Tuesday, June 30, 2009

Today's connection to last year

Today in class we had a very interesting conversation and presentation on eating disorders. But the part that I found the most interesting was how many times the girl presenting to us said um. I recall learning from a guest speaker that whenever giving presentations or speeches to avoid saying the word um or like. Even though I know she is not a professional, it still bothered me a lot that she said it so many times. It got to a point where I couldn't hear a thing she was saying and just started counting the ums. I feel that public speaking is very essential in order to present yourself in a professional manner. I'm very glad that I learned this important skill last year in the Women and Leadership course here at Brown. This just goes to show you how beneficial it is to be able to attend courses like that, and I wouldn't have been able to come to Brown without the ILC. Other then that her presentation was very informative and she even told us about her own experience which must have been really hard for her to do. I could never imagine going through the things she did, it just doesn't seem possible. But that just justifies how society pushes people (mainly women) to look a certain and make them feel like they have to be a certain weight to look beautiful. I also got a lot of information on this last year in my women and leadership class. Well that's all for today!

1 comment:

Don Gosney said...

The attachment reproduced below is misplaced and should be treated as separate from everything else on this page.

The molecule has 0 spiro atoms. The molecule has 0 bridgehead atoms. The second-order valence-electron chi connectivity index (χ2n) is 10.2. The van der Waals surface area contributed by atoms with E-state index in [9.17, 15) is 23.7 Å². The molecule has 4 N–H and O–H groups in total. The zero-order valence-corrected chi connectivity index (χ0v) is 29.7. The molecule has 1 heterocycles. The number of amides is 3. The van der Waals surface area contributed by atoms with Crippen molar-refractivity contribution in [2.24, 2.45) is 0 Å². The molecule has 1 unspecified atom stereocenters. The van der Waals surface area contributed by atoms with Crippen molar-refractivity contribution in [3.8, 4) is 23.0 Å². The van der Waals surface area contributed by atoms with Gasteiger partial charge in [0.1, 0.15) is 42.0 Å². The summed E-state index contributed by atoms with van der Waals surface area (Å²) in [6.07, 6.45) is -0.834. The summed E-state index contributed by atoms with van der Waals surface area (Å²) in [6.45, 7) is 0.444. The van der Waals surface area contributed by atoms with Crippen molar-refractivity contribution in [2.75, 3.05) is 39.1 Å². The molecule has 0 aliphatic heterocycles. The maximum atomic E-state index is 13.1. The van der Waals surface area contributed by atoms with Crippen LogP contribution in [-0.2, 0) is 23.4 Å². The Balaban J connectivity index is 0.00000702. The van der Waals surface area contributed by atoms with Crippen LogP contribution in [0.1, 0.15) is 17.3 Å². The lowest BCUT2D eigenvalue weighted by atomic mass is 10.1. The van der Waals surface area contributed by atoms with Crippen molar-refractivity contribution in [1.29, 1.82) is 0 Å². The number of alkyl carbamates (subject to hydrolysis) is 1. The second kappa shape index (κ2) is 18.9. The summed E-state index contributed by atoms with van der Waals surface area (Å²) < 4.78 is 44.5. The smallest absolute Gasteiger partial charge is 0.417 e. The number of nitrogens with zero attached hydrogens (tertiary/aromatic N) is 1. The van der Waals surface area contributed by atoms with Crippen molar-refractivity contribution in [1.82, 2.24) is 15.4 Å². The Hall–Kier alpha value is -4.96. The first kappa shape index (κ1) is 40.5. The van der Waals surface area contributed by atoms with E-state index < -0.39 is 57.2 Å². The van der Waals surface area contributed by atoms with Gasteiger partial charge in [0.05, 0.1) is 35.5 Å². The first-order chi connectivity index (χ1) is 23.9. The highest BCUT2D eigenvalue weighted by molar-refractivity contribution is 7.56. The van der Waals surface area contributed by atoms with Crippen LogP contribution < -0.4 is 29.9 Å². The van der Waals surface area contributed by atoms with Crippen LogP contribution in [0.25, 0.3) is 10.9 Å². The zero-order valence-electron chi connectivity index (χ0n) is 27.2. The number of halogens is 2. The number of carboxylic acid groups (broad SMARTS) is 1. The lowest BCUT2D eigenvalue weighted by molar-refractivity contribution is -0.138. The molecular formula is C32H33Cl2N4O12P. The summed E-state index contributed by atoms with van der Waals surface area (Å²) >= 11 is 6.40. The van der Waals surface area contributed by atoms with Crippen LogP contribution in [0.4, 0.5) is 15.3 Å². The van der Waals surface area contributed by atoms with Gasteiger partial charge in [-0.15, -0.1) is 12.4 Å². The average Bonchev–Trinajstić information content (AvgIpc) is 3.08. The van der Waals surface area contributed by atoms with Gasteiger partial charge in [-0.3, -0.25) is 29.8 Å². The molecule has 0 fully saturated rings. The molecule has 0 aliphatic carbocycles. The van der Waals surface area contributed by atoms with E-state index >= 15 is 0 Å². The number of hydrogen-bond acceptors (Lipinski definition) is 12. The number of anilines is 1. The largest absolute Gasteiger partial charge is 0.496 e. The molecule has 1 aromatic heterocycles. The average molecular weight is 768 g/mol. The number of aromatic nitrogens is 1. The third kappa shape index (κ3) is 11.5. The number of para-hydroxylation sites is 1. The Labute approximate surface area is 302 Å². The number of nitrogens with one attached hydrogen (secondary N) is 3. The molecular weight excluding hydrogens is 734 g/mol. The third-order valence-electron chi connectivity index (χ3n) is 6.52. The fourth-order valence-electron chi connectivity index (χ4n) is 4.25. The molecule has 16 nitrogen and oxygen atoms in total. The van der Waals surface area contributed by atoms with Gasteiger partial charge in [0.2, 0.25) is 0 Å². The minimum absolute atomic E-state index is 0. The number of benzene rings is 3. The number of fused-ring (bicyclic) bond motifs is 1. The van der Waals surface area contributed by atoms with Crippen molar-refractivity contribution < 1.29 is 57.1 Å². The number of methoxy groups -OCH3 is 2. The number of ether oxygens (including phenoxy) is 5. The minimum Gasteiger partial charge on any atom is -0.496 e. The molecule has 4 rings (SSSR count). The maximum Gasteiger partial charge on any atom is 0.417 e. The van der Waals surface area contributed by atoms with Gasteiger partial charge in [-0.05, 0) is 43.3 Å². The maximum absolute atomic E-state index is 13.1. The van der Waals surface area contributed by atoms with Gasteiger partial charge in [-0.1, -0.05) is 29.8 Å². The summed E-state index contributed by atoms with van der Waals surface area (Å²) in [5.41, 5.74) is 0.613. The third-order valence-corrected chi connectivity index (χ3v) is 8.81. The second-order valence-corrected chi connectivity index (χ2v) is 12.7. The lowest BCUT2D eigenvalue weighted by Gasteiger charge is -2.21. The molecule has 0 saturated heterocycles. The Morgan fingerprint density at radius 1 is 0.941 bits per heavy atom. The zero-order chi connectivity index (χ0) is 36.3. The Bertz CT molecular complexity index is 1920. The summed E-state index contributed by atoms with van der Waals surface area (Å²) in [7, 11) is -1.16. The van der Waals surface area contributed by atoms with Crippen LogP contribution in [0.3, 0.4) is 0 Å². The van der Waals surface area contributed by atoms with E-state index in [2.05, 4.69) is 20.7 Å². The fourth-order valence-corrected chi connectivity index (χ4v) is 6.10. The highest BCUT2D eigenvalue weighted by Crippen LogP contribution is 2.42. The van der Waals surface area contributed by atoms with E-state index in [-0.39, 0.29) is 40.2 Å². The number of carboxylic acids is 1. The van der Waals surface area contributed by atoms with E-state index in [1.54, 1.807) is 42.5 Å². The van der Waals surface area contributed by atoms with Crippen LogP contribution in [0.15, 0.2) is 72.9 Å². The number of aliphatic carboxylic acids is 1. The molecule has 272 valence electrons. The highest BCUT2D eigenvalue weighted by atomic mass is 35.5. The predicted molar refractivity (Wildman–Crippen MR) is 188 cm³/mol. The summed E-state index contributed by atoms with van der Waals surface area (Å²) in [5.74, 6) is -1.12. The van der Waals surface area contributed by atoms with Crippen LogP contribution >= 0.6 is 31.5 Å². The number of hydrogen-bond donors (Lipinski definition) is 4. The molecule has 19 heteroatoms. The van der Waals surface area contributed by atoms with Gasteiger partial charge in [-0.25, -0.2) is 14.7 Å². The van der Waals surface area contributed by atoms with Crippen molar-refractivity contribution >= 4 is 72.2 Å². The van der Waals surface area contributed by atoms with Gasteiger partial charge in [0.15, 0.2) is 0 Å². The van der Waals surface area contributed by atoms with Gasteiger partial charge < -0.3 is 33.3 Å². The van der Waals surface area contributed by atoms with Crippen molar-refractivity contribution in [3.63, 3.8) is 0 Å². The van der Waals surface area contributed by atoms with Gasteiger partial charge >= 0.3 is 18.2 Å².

I’m glad you brought this up. Like you, I all too often see presenters who don’t even realize how frequently they interject an “um”, “like” or “you know” into their speeches. I also see speakers that tend to put their hands up around their mouths that sometimes blocks their words from being clearly understood.

You don’t have to be a professional speaker to need to correct this problem. All too often the speaker’s unaware of what they’re doing but even when they’re confronted with it sometimes they don’t see it as important enough to affect a change.

What they need to do, though, is read a blog like yours today where you clearly pointed out that you pretty much stopped listening to what she was saying because you became fixated on how she was saying it. This is a legitimate problem, Gina, and speakers need to be made aware of it. Sometimes replaying a video clip helps drive the point home to them.

As you pointed out, you were made aware of it when you took your Leadership class. I hope you share some of your thoughts on this with some of your colleagues. Like the rest of us, some of your colleagues could use a little guidance on how better to present themselves to make a good impression. We could all use a little positive reinforcement and guidance from time to time.